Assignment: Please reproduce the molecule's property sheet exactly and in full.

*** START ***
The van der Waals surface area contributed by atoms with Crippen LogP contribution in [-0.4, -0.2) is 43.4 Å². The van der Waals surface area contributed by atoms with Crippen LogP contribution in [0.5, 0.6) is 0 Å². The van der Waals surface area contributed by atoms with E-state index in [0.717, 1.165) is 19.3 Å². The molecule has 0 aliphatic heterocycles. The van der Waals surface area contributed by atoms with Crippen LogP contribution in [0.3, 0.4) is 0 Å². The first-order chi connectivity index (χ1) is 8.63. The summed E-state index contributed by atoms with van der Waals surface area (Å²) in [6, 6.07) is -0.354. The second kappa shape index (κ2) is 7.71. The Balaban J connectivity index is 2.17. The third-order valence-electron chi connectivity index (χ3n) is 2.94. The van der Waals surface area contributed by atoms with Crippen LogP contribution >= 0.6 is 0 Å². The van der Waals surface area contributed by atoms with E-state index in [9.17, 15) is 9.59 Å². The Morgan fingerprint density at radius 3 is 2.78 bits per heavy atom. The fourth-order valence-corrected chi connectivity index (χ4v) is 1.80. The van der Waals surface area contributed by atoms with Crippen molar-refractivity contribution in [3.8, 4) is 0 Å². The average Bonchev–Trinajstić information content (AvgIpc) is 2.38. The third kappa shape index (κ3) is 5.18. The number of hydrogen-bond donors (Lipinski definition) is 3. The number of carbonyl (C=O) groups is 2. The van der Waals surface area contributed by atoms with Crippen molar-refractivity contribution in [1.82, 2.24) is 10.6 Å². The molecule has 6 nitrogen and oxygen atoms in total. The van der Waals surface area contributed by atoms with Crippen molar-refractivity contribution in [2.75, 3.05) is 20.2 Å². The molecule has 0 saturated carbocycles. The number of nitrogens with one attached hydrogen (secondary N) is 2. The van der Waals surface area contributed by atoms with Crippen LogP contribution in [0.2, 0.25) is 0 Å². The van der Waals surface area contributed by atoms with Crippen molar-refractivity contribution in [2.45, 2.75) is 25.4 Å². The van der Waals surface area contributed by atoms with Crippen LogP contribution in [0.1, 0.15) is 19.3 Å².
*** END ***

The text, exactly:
The van der Waals surface area contributed by atoms with Crippen LogP contribution in [-0.4, -0.2) is 43.4 Å². The van der Waals surface area contributed by atoms with Crippen LogP contribution in [0.5, 0.6) is 0 Å². The van der Waals surface area contributed by atoms with E-state index in [0.717, 1.165) is 19.3 Å². The molecule has 0 aliphatic heterocycles. The van der Waals surface area contributed by atoms with Crippen LogP contribution in [0.3, 0.4) is 0 Å². The first-order chi connectivity index (χ1) is 8.63. The summed E-state index contributed by atoms with van der Waals surface area (Å²) in [6, 6.07) is -0.354. The second kappa shape index (κ2) is 7.71. The Balaban J connectivity index is 2.17. The third-order valence-electron chi connectivity index (χ3n) is 2.94. The van der Waals surface area contributed by atoms with Crippen LogP contribution >= 0.6 is 0 Å². The van der Waals surface area contributed by atoms with E-state index in [9.17, 15) is 9.59 Å². The Morgan fingerprint density at radius 3 is 2.78 bits per heavy atom. The fourth-order valence-corrected chi connectivity index (χ4v) is 1.80. The van der Waals surface area contributed by atoms with Crippen molar-refractivity contribution in [3.8, 4) is 0 Å². The average Bonchev–Trinajstić information content (AvgIpc) is 2.38. The third kappa shape index (κ3) is 5.18. The number of hydrogen-bond donors (Lipinski definition) is 3. The number of carbonyl (C=O) groups is 2. The van der Waals surface area contributed by atoms with Crippen molar-refractivity contribution in [1.82, 2.24) is 10.6 Å². The molecule has 6 nitrogen and oxygen atoms in total. The van der Waals surface area contributed by atoms with Crippen molar-refractivity contribution in [2.75, 3.05) is 20.2 Å². The molecule has 0 saturated carbocycles. The number of nitrogens with one attached hydrogen (secondary N) is 2. The van der Waals surface area contributed by atoms with Crippen LogP contribution in [0.2, 0.25) is 0 Å². The van der Waals surface area contributed by atoms with Crippen molar-refractivity contribution in [2.45, 2.75) is 25.4 Å². The van der Waals surface area contributed by atoms with Crippen LogP contribution in [0.1, 0.15) is 19.3 Å².